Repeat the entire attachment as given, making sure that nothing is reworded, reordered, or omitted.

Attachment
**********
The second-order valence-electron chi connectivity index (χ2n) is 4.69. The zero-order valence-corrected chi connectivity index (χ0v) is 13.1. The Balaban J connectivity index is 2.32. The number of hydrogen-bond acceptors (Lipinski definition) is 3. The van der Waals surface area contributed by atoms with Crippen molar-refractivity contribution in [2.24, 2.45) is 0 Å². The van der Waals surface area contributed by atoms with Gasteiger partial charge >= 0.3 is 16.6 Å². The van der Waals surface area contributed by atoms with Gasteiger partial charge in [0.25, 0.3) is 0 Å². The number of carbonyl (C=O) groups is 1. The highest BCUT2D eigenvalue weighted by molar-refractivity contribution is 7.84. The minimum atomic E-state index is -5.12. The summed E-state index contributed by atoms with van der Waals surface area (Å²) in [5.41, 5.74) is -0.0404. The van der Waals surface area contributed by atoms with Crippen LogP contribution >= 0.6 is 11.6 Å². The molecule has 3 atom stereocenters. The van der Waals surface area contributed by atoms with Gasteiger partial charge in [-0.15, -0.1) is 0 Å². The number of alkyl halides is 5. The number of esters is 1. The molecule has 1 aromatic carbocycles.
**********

The second-order valence-electron chi connectivity index (χ2n) is 4.69. The zero-order valence-corrected chi connectivity index (χ0v) is 13.1. The Balaban J connectivity index is 2.32. The number of hydrogen-bond acceptors (Lipinski definition) is 3. The van der Waals surface area contributed by atoms with Crippen molar-refractivity contribution in [2.24, 2.45) is 0 Å². The van der Waals surface area contributed by atoms with Gasteiger partial charge >= 0.3 is 16.6 Å². The van der Waals surface area contributed by atoms with Gasteiger partial charge in [0.25, 0.3) is 0 Å². The number of carbonyl (C=O) groups is 1. The highest BCUT2D eigenvalue weighted by molar-refractivity contribution is 7.84. The minimum atomic E-state index is -5.12. The summed E-state index contributed by atoms with van der Waals surface area (Å²) in [5.41, 5.74) is -0.0404. The van der Waals surface area contributed by atoms with Crippen LogP contribution >= 0.6 is 11.6 Å². The molecule has 3 atom stereocenters. The van der Waals surface area contributed by atoms with Gasteiger partial charge in [-0.15, -0.1) is 0 Å². The number of alkyl halides is 5. The number of esters is 1. The molecule has 1 aromatic carbocycles.